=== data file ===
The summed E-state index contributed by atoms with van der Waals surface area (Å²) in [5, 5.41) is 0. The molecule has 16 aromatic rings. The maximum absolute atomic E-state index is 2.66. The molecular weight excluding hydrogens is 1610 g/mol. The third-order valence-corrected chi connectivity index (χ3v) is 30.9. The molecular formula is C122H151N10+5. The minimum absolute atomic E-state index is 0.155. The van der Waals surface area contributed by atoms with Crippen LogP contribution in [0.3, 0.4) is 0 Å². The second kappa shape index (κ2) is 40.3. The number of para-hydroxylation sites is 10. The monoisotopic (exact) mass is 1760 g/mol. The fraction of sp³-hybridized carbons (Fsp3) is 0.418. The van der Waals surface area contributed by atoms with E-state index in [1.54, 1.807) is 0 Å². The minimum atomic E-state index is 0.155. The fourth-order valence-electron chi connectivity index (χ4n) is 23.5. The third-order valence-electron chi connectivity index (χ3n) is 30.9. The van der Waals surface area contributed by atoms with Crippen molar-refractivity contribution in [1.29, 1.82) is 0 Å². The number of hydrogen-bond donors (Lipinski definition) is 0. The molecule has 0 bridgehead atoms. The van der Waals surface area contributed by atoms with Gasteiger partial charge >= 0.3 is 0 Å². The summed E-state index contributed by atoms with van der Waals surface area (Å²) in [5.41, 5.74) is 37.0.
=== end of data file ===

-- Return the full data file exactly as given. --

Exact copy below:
The summed E-state index contributed by atoms with van der Waals surface area (Å²) in [5, 5.41) is 0. The molecule has 16 aromatic rings. The maximum absolute atomic E-state index is 2.66. The molecular weight excluding hydrogens is 1610 g/mol. The third-order valence-corrected chi connectivity index (χ3v) is 30.9. The molecular formula is C122H151N10+5. The minimum absolute atomic E-state index is 0.155. The van der Waals surface area contributed by atoms with Crippen LogP contribution in [0.3, 0.4) is 0 Å². The second kappa shape index (κ2) is 40.3. The number of para-hydroxylation sites is 10. The monoisotopic (exact) mass is 1760 g/mol. The fraction of sp³-hybridized carbons (Fsp3) is 0.418. The van der Waals surface area contributed by atoms with E-state index in [1.54, 1.807) is 0 Å². The minimum atomic E-state index is 0.155. The fourth-order valence-electron chi connectivity index (χ4n) is 23.5. The third-order valence-electron chi connectivity index (χ3n) is 30.9. The van der Waals surface area contributed by atoms with Crippen molar-refractivity contribution in [1.29, 1.82) is 0 Å². The number of hydrogen-bond donors (Lipinski definition) is 0. The molecule has 0 bridgehead atoms. The van der Waals surface area contributed by atoms with Gasteiger partial charge >= 0.3 is 0 Å². The summed E-state index contributed by atoms with van der Waals surface area (Å²) in [5.41, 5.74) is 37.0.